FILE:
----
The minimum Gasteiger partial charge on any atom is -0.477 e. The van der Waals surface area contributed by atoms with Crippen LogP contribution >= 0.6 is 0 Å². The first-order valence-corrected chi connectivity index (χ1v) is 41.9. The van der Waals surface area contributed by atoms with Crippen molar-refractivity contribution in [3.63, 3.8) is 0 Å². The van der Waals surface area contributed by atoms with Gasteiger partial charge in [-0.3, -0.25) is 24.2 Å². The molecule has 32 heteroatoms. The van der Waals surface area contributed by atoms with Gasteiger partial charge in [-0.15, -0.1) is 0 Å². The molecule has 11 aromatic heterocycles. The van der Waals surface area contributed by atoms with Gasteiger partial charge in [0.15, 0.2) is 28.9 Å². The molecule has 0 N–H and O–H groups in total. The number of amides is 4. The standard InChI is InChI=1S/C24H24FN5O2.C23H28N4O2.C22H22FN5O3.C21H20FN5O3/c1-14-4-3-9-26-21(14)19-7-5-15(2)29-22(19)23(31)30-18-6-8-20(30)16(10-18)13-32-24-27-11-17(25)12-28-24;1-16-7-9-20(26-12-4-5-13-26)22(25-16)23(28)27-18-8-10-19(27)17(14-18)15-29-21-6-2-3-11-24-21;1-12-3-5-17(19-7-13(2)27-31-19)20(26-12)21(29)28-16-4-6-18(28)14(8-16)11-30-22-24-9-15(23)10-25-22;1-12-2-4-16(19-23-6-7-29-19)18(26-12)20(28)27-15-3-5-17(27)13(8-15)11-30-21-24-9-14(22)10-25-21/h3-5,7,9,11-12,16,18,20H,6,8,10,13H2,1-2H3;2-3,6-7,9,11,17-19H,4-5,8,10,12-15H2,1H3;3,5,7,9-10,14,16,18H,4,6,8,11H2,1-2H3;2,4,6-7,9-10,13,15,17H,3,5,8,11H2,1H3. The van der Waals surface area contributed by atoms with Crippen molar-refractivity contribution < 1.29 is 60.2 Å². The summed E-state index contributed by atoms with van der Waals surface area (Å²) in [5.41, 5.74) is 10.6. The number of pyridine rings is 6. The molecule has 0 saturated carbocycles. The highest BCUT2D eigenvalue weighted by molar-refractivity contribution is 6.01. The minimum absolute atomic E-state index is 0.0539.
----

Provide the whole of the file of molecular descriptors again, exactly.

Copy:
The minimum Gasteiger partial charge on any atom is -0.477 e. The van der Waals surface area contributed by atoms with Crippen LogP contribution >= 0.6 is 0 Å². The first-order valence-corrected chi connectivity index (χ1v) is 41.9. The van der Waals surface area contributed by atoms with Crippen molar-refractivity contribution in [3.63, 3.8) is 0 Å². The van der Waals surface area contributed by atoms with Gasteiger partial charge in [-0.3, -0.25) is 24.2 Å². The molecule has 32 heteroatoms. The van der Waals surface area contributed by atoms with Gasteiger partial charge in [-0.15, -0.1) is 0 Å². The molecule has 11 aromatic heterocycles. The van der Waals surface area contributed by atoms with Gasteiger partial charge in [0.15, 0.2) is 28.9 Å². The molecule has 0 N–H and O–H groups in total. The number of amides is 4. The standard InChI is InChI=1S/C24H24FN5O2.C23H28N4O2.C22H22FN5O3.C21H20FN5O3/c1-14-4-3-9-26-21(14)19-7-5-15(2)29-22(19)23(31)30-18-6-8-20(30)16(10-18)13-32-24-27-11-17(25)12-28-24;1-16-7-9-20(26-12-4-5-13-26)22(25-16)23(28)27-18-8-10-19(27)17(14-18)15-29-21-6-2-3-11-24-21;1-12-3-5-17(19-7-13(2)27-31-19)20(26-12)21(29)28-16-4-6-18(28)14(8-16)11-30-22-24-9-15(23)10-25-22;1-12-2-4-16(19-23-6-7-29-19)18(26-12)20(28)27-15-3-5-17(27)13(8-15)11-30-21-24-9-14(22)10-25-21/h3-5,7,9,11-12,16,18,20H,6,8,10,13H2,1-2H3;2-3,6-7,9,11,17-19H,4-5,8,10,12-15H2,1H3;3,5,7,9-10,14,16,18H,4,6,8,11H2,1-2H3;2,4,6-7,9-10,13,15,17H,3,5,8,11H2,1H3. The van der Waals surface area contributed by atoms with Crippen molar-refractivity contribution < 1.29 is 60.2 Å². The summed E-state index contributed by atoms with van der Waals surface area (Å²) in [5.41, 5.74) is 10.6. The number of pyridine rings is 6. The molecule has 0 saturated carbocycles. The highest BCUT2D eigenvalue weighted by molar-refractivity contribution is 6.01. The minimum absolute atomic E-state index is 0.0539.